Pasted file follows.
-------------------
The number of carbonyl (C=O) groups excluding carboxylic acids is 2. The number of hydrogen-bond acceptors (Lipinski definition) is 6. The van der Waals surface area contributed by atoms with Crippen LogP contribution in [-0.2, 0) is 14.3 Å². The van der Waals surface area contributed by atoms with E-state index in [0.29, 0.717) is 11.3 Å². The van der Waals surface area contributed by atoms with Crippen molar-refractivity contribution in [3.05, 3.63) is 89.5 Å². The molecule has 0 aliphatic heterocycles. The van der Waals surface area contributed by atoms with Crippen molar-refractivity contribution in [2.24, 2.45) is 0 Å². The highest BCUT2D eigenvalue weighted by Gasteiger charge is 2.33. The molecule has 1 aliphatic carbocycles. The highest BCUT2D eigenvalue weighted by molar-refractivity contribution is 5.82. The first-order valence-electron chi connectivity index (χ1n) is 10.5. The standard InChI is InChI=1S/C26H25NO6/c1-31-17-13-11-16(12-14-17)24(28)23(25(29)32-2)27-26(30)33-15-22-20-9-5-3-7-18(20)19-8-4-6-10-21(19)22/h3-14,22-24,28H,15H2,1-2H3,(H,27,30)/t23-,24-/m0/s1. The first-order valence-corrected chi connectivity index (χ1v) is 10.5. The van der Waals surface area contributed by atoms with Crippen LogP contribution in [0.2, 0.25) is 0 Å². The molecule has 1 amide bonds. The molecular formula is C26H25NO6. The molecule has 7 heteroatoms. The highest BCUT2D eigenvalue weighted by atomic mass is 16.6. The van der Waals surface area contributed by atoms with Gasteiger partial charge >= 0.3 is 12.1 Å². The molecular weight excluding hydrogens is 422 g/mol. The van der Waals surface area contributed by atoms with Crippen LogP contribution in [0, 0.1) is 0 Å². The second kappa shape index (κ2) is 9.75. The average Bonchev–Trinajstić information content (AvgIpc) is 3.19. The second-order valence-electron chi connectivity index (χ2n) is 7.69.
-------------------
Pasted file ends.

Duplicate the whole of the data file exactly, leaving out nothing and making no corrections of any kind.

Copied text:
The number of carbonyl (C=O) groups excluding carboxylic acids is 2. The number of hydrogen-bond acceptors (Lipinski definition) is 6. The van der Waals surface area contributed by atoms with Crippen LogP contribution in [-0.2, 0) is 14.3 Å². The van der Waals surface area contributed by atoms with E-state index in [0.29, 0.717) is 11.3 Å². The van der Waals surface area contributed by atoms with Crippen molar-refractivity contribution in [3.05, 3.63) is 89.5 Å². The molecule has 0 aliphatic heterocycles. The van der Waals surface area contributed by atoms with Crippen molar-refractivity contribution in [2.24, 2.45) is 0 Å². The highest BCUT2D eigenvalue weighted by Gasteiger charge is 2.33. The molecule has 1 aliphatic carbocycles. The highest BCUT2D eigenvalue weighted by molar-refractivity contribution is 5.82. The first-order valence-electron chi connectivity index (χ1n) is 10.5. The standard InChI is InChI=1S/C26H25NO6/c1-31-17-13-11-16(12-14-17)24(28)23(25(29)32-2)27-26(30)33-15-22-20-9-5-3-7-18(20)19-8-4-6-10-21(19)22/h3-14,22-24,28H,15H2,1-2H3,(H,27,30)/t23-,24-/m0/s1. The first-order valence-corrected chi connectivity index (χ1v) is 10.5. The van der Waals surface area contributed by atoms with Crippen LogP contribution in [0.2, 0.25) is 0 Å². The molecule has 1 amide bonds. The molecular formula is C26H25NO6. The molecule has 7 heteroatoms. The highest BCUT2D eigenvalue weighted by atomic mass is 16.6. The van der Waals surface area contributed by atoms with Gasteiger partial charge >= 0.3 is 12.1 Å². The molecular weight excluding hydrogens is 422 g/mol. The van der Waals surface area contributed by atoms with Crippen LogP contribution in [0, 0.1) is 0 Å². The second kappa shape index (κ2) is 9.75. The average Bonchev–Trinajstić information content (AvgIpc) is 3.19. The second-order valence-electron chi connectivity index (χ2n) is 7.69.